Ian Perlman to make a music video for Beach Fossils' "Adversity." On the day shooting wrapped up, we chatted with Ian and the band's lead singer Dustin, who filled us in on life on set, getting naked and why breaking mirrors might just be bad luck after all.
How are you guys?
Ian: Good, in the nude.
Dustin: Yes! It helps us get to the essence of our own being.
Glad this is a phone interview then. So, have you guys ever worked together before this video?
Ian: No we actually haven't. We met on my 21st birthday and just became friends and started working together. I did some live videos for them, but we've never done any other big scale projects like this.
What stage is the video in as we speak?
Ian: We actually finished shooting today, high five, oh yeah! It was a month of my life devoted to this project and it's so exciting to finally be done, and now to cram the little bit of school I have left in.
So will you be celebrating tonight?
Ian: Hope so! Dustin: I'm supposed to be on tour... I'll try to celebrate.
What can you tell us about the video and how did you come up with the concept?
Dustin: Mainly the inspiration was poetry and life in general.
Ian: More of surrealism and dreamlike imagery in a beautiful sense rather than a horrific sense.
Dustin: I love the movie Holy Mountain by Jodorowsky - weird beautiful imagery is our main point. A good amount of nudity, lots of nudeness. That's why we're naked right now, we're just staying naked.
Dustin, when you were working on the song, is this the type of imagery you were envisioning?
Dustin: Absolutely. In a lot of ways art and music are too separated, and they should be closer. It's the same way I write my music - I try not to think about it too hard and let it come to me. This video was us trying not to polish it up too much, trying to come up with things that were straight from our minds, totally uncensored.
Ian: We tried to make it as timeless as possible. Some recurring images of fruit and women painted white are there just to get it as classic as possible. It'd be great if someone watches this 15 years down the line and they have no clue when it was made.
Where did you film?
Ian: That's kinda why it took a month of my life. We hit so many different places - the studio at my school, a swamp at my friend's place in New Jersey. I grew up in Long Island, so we shot back at this place I call "The Dunes," which is where we'd hang out for the majority of my life there. It was nice to visit all these spots that mean a lot to me and the crew, who I call my family.
Did you run into any challenges filming?
Dustin: Coming up with ideas that wouldn't come off as cheesy. There's a thin line when you're trying to do something in the vein of surrealism - it can come off really pretentions or corny. We were fighting really hard to make sure this wasn't that you'd look at a few years later and it'd be a fad.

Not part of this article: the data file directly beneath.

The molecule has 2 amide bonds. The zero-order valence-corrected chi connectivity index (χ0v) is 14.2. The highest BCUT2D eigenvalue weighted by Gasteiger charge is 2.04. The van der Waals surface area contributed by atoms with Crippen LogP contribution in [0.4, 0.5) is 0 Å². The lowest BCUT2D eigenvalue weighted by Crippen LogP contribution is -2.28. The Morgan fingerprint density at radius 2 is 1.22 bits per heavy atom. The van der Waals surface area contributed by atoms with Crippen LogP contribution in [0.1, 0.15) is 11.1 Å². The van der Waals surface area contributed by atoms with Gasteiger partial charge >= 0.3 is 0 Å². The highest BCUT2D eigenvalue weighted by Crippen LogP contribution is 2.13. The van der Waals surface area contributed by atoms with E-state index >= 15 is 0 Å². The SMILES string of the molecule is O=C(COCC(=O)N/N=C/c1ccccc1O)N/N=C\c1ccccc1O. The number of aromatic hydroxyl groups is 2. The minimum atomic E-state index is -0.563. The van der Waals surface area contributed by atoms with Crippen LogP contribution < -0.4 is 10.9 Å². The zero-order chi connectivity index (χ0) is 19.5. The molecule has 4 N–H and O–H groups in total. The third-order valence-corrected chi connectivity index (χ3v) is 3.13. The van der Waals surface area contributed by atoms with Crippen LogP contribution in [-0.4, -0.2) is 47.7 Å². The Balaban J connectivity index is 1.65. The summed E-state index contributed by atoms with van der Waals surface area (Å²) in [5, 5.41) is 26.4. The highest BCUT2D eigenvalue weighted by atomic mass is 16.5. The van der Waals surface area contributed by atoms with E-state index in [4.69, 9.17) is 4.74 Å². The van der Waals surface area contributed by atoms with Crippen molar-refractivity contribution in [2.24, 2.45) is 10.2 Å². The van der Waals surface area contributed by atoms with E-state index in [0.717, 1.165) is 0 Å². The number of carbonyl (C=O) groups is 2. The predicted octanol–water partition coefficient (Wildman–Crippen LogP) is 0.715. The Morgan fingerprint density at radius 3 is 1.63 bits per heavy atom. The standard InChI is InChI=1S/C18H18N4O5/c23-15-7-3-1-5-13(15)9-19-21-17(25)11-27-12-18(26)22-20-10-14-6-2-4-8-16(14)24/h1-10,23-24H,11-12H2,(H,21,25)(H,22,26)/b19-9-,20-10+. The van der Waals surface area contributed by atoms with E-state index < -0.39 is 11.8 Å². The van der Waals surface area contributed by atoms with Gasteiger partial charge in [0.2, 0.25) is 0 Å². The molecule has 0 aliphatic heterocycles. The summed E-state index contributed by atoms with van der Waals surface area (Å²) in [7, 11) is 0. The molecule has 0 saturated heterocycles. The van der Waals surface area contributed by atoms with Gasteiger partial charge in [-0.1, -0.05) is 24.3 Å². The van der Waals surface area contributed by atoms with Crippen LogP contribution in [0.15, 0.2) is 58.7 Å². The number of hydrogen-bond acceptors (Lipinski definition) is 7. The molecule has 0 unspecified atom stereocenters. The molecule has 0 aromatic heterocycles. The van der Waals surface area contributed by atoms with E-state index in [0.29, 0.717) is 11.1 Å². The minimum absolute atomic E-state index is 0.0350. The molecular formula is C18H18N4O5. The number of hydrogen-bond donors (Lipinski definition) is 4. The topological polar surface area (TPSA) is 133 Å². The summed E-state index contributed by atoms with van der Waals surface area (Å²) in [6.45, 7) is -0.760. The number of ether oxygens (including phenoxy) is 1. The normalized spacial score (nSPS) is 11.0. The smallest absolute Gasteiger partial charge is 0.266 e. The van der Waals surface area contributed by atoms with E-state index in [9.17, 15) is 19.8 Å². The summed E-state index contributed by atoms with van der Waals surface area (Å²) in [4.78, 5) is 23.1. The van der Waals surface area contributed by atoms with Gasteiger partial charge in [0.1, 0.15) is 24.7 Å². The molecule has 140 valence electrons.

Ian: Shooting a video is always a struggle... we'd have these amazing scenes and we'd get there and be like, "There are infinite possibilities, what do we actually do?" Mostly, I try to block out the bad parts!
So what's life like on set?
Dustin: Lost of nudity plus lots of hard work. A lot of people volunteering their time. It's really nice from the band's point of view - when we did the shots when we were performing, we could see all the people around us working so hard and it felt really great.
Ian: There's a lot of me talking to Dustin about shots, being really collaborative. He has strong ideas so we'd always be in contact, sending screen shots, finding what we needed.
Dustin: I was probably hard to work with.
Ian: Very picky!
Dustin: I just wanted something we could all be proud of.
Ian: I treated my crew very nicely, thanks to Urban. We would eat and drink and be merry a lot of the times. Morale was very high on this!
Dustin, when we talked to Beach Fossils in Austin you guys told us you get in fights sometimes. Any punches thrown on set?
Dustin: On this set, it was kind of ok. We mostly got along, except sometimes between shots the band would all walk away and start drinking beer and have nothing to do with it.
Ian: I saw them as animals, so I wrangled them, like a zookeeper. Mr. Director is what they call me. Oh! Can I say this?
Dustin: Go for it.
Ian: My car is cursed. During the course of this video my car has been parking ticketed, towed and then recently broken into - my GPS was stolen. I credit that to breaking mirrors and walking under ladders. We got ran into by the cops shooting at night at a swamp. The officer couldn't find anything wrong with what we were doing - it was hysterical watching him trying to find something wrong, then having to be like, "Well, ok, I guess you can go." He was really looking through the car, and we go into the woods to get our stuff and come out with a fog machine and a bunch of tripods and he's like, "What the heck are you guys shooting?" I only tell you this because we're deep into this interview and you're now one of us.
Honored! So how do you guys think people will react to your video?
Dustin: I haven't thought about it. It's most important to just be completely in love with your project. If everyone feels good about it, you know it's a success.
Ian: My view is that you have to put in "x" amount of love to get even half of that back. We put in so much love and hard work, and no one can love it more than us.This project is my baby, it consumed me for a month and I'm completely confident people will respond well just because of the work we put into it.